Voom Soap Opera

Earlier this week, it looked like the Voom HD satellite service was dead, but it now seems that reports of its demise were at least slightly exaggerated. On Tuesday, we reported that Cablevision, Voom's parent company, decided to pull the plug after founder Charles Dolan failed to meet a February 28 deadline for purchasing Voom's remaining assets. (The Voom satellite and FCC licenses to operate at its orbital location are being purchased by rival EchoStar, subject to regulatory approval.)

Since then, Dolan has been a busy fellow. On Wednesday, as controlling shareholder of Cablevision, he removed three board members—Sheila Mahony, William Bell, and Steven Rattner—and replaced them with friends from the industry. He also filled a vacancy left by the recent death of Cablevision co-founder John Tatta. The four new directors are John Malone, chairman of Liberty Media Corp.; Leonard Tow, founder of Century Communications; Frank Bondi, former CEO of Viacom, Inc.; and Rand Araskog, former head of ITT Corp. It should be noted that, in the mid-1990s, Viacom sold Madison Square Garden, the New York Knicks basketball team, and the New York Rangers hockey team to Cablevision and its partner at the time, which was—wait for it—ITT under Araskog.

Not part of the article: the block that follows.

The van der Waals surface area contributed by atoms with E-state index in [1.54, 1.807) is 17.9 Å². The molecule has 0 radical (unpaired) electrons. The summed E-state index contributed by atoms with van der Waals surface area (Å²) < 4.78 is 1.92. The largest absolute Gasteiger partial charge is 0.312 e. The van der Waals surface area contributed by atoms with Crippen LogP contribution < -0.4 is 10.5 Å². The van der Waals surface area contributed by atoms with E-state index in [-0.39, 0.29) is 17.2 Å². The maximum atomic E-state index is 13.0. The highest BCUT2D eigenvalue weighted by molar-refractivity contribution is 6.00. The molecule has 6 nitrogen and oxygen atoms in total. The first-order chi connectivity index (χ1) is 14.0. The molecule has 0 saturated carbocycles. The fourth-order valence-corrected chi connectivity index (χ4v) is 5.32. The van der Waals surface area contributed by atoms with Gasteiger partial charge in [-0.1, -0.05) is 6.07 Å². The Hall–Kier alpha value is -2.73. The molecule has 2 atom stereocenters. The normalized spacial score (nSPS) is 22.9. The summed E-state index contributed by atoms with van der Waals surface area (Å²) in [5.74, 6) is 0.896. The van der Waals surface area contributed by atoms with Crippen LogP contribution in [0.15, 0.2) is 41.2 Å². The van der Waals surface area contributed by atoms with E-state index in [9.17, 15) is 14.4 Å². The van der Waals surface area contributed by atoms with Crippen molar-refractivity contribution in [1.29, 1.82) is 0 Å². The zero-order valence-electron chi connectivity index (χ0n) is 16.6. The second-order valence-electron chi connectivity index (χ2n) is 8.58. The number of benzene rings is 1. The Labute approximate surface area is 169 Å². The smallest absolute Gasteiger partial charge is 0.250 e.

Then, on Thursday, the new board extended the deadline for Dolan to buy Voom's remaining assets to March 7. Apparently, Dolan even used Cablevision funds to put up a new Web site, voomllc.com, to continue soliciting new subscribers, but as of this writing, the only thing on the cite was a statement saying, "This site is temporarily unavailable. Please check back at a later time." Meanwhile, the original Voom site says, "Voom has ceased taking new customer orders and will shut down by the end of March."

Many analysts believe that Dolan will have to sell Cablevision to raise enough cash to buy what's left of Voom. That is probably one reason why his son, Cablevision CEO James Dolan, opposes the Voom sale: if the elder Dolan sells Cablevision, the younger Dolan will likely be out of a job. Other concerns include scrutiny from the Securities and Exchange Commission, which will probably take a dim view of Dolan's machinations, seeing as how they cast him in the roles of both buyer and seller. The SEC is also looking into recent trading of Cablevision shares dating back to November. As of Thursday, Cablevision stock tumbled by $1.59, or 5.3%, to $28.65 on the New York Stock Exchange.

Some reactions from various corners of the financial world were amusing. In a recent research report, analyst Craig Moffett wrote, "The 'Alice in Wonderland' Dolan family boardroom struggle at Cablevision must surely rank as one of the most Byzantine in memory." According to Columbia University law professor John Coffee, "This isn't corporate governance—it's King Lear. He just wanted to reestablish control of his own house." What will happen next? Stay tuned…

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